From the Usual USAF Source:
English Project Seeks to Honor 8th Air Force's Friendly Invasion: Local English communities have come together under a project to preserve the story of 8th Air Force and its presence throughout eastern England during World War II. The initiative, dubbed "The Eighth in the East," has just received a development grant of some $22,800 (£14,500) to launch its activities. "Inspired by a team of archaeologists, archivists, and museum curators, the project is aimed at helping local people of all ages who live close to one of the 67 war-time airfields to take ownership of this rich legacy by recording oral histories, mapping each air base, and putting together events which will engage everyone with a three-year period that changed the course of history," reads a release from project planners. "It's almost shameful," said BBC's Nick Patrick "that, were it not for a handful of dedicated volunteers and museum professionals, this history has almost been allowed to die." (For more on the Mighty Eighth during World War II, read The Real Twelve O'Clock High and The Cost of Schweinfurt from Air Force Magazine's archives.)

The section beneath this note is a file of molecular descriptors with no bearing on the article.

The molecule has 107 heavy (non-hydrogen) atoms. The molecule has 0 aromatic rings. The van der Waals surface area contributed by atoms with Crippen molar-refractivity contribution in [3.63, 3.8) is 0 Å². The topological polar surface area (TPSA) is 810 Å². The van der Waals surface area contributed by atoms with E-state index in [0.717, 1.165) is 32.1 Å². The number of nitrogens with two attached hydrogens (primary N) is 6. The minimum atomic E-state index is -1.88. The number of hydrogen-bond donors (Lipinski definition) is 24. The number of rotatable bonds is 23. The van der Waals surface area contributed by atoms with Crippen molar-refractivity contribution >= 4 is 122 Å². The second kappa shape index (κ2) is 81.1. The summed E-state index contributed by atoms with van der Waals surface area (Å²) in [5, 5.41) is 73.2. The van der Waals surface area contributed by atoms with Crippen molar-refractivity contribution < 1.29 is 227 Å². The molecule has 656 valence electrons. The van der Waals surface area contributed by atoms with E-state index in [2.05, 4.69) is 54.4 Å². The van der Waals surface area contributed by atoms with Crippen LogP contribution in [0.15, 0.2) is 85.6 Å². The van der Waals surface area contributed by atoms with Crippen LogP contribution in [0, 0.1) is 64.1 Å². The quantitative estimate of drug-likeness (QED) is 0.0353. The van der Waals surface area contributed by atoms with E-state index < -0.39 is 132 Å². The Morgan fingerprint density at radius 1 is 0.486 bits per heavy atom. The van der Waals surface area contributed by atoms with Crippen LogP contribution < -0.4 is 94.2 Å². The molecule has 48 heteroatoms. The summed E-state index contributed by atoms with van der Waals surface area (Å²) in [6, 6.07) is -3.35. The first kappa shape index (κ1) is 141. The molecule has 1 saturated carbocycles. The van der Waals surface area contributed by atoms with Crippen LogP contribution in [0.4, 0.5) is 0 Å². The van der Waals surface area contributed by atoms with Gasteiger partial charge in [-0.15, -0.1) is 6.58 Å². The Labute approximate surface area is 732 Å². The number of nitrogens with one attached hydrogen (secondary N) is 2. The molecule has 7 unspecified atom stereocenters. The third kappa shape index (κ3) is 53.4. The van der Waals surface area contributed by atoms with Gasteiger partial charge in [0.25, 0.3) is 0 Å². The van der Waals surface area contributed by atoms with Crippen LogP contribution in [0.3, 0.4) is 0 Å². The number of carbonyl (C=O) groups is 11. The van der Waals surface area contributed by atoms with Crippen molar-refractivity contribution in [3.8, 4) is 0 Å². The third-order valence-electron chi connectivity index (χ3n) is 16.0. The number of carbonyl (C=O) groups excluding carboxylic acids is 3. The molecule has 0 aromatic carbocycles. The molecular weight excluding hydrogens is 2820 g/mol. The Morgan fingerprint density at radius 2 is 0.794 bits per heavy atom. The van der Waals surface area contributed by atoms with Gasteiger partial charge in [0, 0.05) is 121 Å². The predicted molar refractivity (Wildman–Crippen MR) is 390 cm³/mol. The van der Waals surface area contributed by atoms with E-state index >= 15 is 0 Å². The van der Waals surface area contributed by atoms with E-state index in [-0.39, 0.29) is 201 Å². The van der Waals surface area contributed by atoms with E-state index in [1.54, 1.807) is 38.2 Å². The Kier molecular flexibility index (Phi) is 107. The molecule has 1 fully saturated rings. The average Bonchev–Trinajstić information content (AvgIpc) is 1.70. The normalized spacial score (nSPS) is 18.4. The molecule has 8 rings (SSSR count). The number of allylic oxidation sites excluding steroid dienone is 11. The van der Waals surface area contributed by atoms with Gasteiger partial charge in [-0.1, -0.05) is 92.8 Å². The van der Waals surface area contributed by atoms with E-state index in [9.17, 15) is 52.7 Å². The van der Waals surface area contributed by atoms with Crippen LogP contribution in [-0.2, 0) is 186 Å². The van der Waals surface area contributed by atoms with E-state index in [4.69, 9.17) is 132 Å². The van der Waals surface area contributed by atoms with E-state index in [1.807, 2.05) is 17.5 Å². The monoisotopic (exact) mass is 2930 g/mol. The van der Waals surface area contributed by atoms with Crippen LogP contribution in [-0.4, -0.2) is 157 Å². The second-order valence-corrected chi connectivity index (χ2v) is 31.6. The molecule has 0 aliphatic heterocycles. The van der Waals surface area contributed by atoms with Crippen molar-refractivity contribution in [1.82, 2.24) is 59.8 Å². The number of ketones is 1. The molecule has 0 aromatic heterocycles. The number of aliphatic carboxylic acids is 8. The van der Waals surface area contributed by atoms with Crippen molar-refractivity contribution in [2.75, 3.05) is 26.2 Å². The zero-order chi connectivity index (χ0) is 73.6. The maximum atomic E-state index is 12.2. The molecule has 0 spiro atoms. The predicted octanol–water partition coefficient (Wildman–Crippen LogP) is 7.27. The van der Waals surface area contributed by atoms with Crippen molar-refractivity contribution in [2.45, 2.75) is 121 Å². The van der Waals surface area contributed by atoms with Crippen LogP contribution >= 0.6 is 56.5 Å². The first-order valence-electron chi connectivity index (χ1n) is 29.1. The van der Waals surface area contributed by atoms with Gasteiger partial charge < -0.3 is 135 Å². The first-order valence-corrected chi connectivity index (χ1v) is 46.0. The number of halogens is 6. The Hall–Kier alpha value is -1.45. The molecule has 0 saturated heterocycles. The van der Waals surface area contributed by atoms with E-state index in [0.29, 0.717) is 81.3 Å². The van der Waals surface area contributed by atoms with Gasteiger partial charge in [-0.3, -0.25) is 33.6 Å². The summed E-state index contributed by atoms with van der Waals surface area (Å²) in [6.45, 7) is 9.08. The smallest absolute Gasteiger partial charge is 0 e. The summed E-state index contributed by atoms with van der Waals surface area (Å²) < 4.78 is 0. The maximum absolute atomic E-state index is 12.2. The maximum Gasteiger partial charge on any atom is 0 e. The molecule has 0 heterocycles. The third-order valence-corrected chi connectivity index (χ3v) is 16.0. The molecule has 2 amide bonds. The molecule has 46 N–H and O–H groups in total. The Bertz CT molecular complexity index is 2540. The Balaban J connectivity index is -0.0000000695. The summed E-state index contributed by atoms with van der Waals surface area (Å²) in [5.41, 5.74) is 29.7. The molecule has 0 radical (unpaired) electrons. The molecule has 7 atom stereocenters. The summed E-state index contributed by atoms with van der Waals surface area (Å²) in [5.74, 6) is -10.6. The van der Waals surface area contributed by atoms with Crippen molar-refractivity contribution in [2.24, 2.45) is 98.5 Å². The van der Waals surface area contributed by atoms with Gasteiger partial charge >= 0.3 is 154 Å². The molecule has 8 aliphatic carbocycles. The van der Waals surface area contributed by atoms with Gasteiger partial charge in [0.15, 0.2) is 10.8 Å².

My father served in the Mighty Eighth during the Big One and flew his 25 missions in B-17s over Der Vaterland. I'm pretty sure he'd be happy to hear the legacy of the 8AF in Britain is being defended; too much of its physical presence has already vanished. As for me... I'm glad the Brits are putting some effort into preserving the history. Good On 'Em.
You might wanna chase both of the above links, but especially the "Twelve O'Clock High" link. An excerpt:
It had an authenticity seldom seen in war movies. It pushed all the right buttons for airmen, who held it in such regard that the movie became something of a cult film for several generations of Air Force members.
In those days, almost everybody in the Air Force had seen it at least once, and the film was used for many years in USAF leadership courses.
You can count me among that "several generations of Air Force members" referenced in the quote. I've seen the film at least three times, if not more. The linked article is a great read.